During his last season with the Giants in 1915, Marquard no-hit the Brooklyn Robins on April 15, 1915. Coincidentally, Marquard was sold to the Robins later that season for $7,500, helping them win the pennant the following year, posting a record of 13-6 with a 1.58 ERA. Marquard claimed to have brokered the deal himself when McGraw, unaccustomed to losing, cast blame on Marquard for the Giants’ disappointing season. Marquard played for Brooklyn through the 1920 season. On October 9, 1920, several hours before the start of Game 4 of the 1920 World Series against Cleveland at League Park, Marquard was arrested after attempting to sell a World Series ticket for $350 to an undercover police officer. Marquard later pitched in the game, which his hometown opponents won 5-1 on their way to taking the Series from Brooklyn in seven games. At his trial, Marquard reportedly told the judge he was “joking” when a passerby had asked him for tickets. He also claimed to have purchased the ticket from a scalper for $275. Marquard was ultimately found guilty and ordered to pay $3.80 in fine and court costs. As a result of his misconduct, Marquard’s World Series share was initially held back by the National League.
Not so coincidentally, the Robins traded Marquard to the Cincinnati Reds for pitcher Dutch Ruether on December 15, 1920. Ruether had just gone 16-12 for the Reds in 1920, after winning 19 games and losing only 6 for their World Champion team in 1919, so it was obvious the Reds had high expectations for Marquard. Nonetheless, Marquard only pitched one season for the Reds, 1921; but he pitched well, compiling a record of 17-14 with a 3.39 ERA. Just prior to the 1922 season, the Reds traded Marquard with shortstop Larry Kopf to the Boston Braves for pitcher Jack Scott. Marquard finished his Major League career with the Boston Braves, pitching in his final game on September 18, 1925. But Marquard continued his baseball career in the minor leagues as a manager, coach, part-time pitcher and umpire. His final professional win came in 1932 with the Atlanta Crackers of the Southern Association.
Marquard amassed an impressive 201 career wins with a lifetime ERA of 3.08. Marquard was also one of the best strikeout pitchers of his era, leading the National League with 237 strikeouts in 1911, and finishing in the top five four times (1911, 1912, 1913 and 1921). Marquard also finished in the top ten in ERA four times (1911, 1912, 1913 and 1916) and the top ten in wins five times (1911, 1912, 1913, 1917 and 1921). Marquard’s 1,593 strikeouts stood as the National League record for left-handed pitchers for 17 years, until it was eclipsed by Carl Hubbell in 1942, and at the time of his retirement ranked 3rd in Major League history among lefthanders (behind only his namesake, Rube Waddell, and Eddie Plank).
As was not entirely uncommon for baseball players in the early part of the 20th Century, Marquard spent three years on the vaudeville circuit. In fact, he was once married to famed vaudeville singer Blossom Seeley. And Marquard also starred on the silver screen. In 1912, Marquard was featured in a movie with Alice Joyce entitled Rube Marquard Wins. According to a review from Motion Picture World dated August 24, 1912 (available on-line at http://www.stanford.edu/~gdegroat/AJ/reviews/shorts1912.htm#rmw), Joyce, playing herself in the movie, helped foil a plot to imprison Marquard in order to prevent him from pitching in a decisive game.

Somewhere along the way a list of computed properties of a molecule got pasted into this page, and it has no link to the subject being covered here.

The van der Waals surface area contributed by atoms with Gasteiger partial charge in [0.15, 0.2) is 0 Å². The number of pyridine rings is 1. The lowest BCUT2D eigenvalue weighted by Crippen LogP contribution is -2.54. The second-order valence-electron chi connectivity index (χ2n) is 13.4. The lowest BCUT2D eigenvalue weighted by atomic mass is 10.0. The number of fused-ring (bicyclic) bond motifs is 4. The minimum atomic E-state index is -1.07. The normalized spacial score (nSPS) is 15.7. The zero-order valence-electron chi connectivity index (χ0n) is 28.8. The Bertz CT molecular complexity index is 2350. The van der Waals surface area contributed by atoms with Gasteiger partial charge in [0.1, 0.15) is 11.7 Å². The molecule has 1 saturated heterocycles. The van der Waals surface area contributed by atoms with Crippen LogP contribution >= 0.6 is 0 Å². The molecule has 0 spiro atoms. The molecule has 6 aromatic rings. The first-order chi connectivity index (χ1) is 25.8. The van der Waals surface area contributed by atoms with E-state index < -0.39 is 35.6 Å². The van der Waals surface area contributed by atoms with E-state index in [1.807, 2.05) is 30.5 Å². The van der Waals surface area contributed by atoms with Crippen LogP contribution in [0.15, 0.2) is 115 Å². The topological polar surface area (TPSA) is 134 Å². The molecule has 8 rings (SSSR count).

Marquard was inducted into the Baseball Hall of Fame in 1971. He died June 1, 1980 in Baltimore, Maryland. He was 93 years old. The combination of Marquard’s early success and long life meant that he signed autographs as an established baseball star for approximately 70 years. Accordingly, autograph seekers looking to add Marquard to their collections will not have to look particularly hard to find Marquard’s signature -- with its rounded “R,” sharp zigzagging “M” and tailed “d” that initially moves away from the name and then cuts back under the last few letters -- on Hall of Fame postcards or index cards. In addition, while it is next to impossible to find signed T-206 cards of any players, let alone Hall of Famers, there are a small number of T-206 cards autographed by Marquard still in circulation that occasionally find their way into on-line and catalog auctions.
The autographed T-206 Marquard cards pictured on this website were authenticated and graded by SGC and the autographs were certified authentic by James Spence Authentication. Each of these cards were originally acquired in early April 2004 in separate eBay auctions from the same seller and were purportedly from the same collection. This collection also included a couple of Hall of Fame postcards autographed by Marquard. Based on the type of ink used in the signatures, James Spence Authentication indicated that Marquard likely signed these cards in the late 1960s or early 1970s. Although these T-206 cards grade in lesser condition, owning an autographed T-206 card in any condition is a very special privilege. While a T-206 card autographed by Marquard may never be worth what the Giants paid to purchase his contract back in 1908, there is no question that each one is a beauty.
Baseball-Almanac.com (biographical information)
Baseball Encyclopedia (playing statistics)
Baseballhalloffame.org (biographical information)
Baseballreference.com (playing statistics/transaction history)
ESPN.com (biographical information)
The Glory of Their Times, Lawrence Ritter (biographical information)
The Monster, Bill Heitman (T-206 reference)
My Thirty Years In Baseball, John McGraw (biographical information)
Retrosheet.org (transaction history)
Wikipedia.org (biographical information)